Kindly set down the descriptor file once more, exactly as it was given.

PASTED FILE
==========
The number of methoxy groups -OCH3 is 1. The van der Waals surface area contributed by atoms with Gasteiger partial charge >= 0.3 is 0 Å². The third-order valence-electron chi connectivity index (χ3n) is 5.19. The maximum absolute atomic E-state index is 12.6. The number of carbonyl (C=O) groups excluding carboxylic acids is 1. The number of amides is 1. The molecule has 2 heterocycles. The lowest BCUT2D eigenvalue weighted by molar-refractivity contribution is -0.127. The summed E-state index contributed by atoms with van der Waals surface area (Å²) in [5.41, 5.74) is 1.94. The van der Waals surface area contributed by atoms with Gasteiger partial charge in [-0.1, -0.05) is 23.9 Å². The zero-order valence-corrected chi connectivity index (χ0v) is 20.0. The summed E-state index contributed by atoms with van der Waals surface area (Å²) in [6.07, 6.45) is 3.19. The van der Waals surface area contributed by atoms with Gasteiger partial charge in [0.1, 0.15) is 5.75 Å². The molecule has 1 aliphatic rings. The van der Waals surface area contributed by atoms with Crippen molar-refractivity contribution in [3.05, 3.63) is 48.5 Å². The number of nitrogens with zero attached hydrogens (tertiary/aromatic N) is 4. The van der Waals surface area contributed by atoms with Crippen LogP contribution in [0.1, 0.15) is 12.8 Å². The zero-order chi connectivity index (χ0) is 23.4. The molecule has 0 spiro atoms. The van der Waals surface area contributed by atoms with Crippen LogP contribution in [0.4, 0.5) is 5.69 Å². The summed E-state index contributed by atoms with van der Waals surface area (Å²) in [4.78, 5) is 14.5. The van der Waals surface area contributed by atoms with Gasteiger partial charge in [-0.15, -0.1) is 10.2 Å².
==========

The number of methoxy groups -OCH3 is 1. The van der Waals surface area contributed by atoms with Gasteiger partial charge >= 0.3 is 0 Å². The third-order valence-electron chi connectivity index (χ3n) is 5.19. The maximum absolute atomic E-state index is 12.6. The number of carbonyl (C=O) groups excluding carboxylic acids is 1. The number of amides is 1. The molecule has 2 heterocycles. The lowest BCUT2D eigenvalue weighted by molar-refractivity contribution is -0.127. The summed E-state index contributed by atoms with van der Waals surface area (Å²) in [5.41, 5.74) is 1.94. The van der Waals surface area contributed by atoms with Gasteiger partial charge in [-0.1, -0.05) is 23.9 Å². The zero-order valence-corrected chi connectivity index (χ0v) is 20.0. The summed E-state index contributed by atoms with van der Waals surface area (Å²) in [6.07, 6.45) is 3.19. The van der Waals surface area contributed by atoms with Gasteiger partial charge in [0.1, 0.15) is 5.75 Å². The molecule has 1 aliphatic rings. The van der Waals surface area contributed by atoms with Crippen molar-refractivity contribution in [3.05, 3.63) is 48.5 Å². The number of nitrogens with zero attached hydrogens (tertiary/aromatic N) is 4. The van der Waals surface area contributed by atoms with Crippen LogP contribution in [0.1, 0.15) is 12.8 Å². The zero-order chi connectivity index (χ0) is 23.4. The molecule has 0 spiro atoms. The van der Waals surface area contributed by atoms with Crippen LogP contribution in [0.4, 0.5) is 5.69 Å². The summed E-state index contributed by atoms with van der Waals surface area (Å²) in [4.78, 5) is 14.5. The van der Waals surface area contributed by atoms with Gasteiger partial charge in [-0.15, -0.1) is 10.2 Å².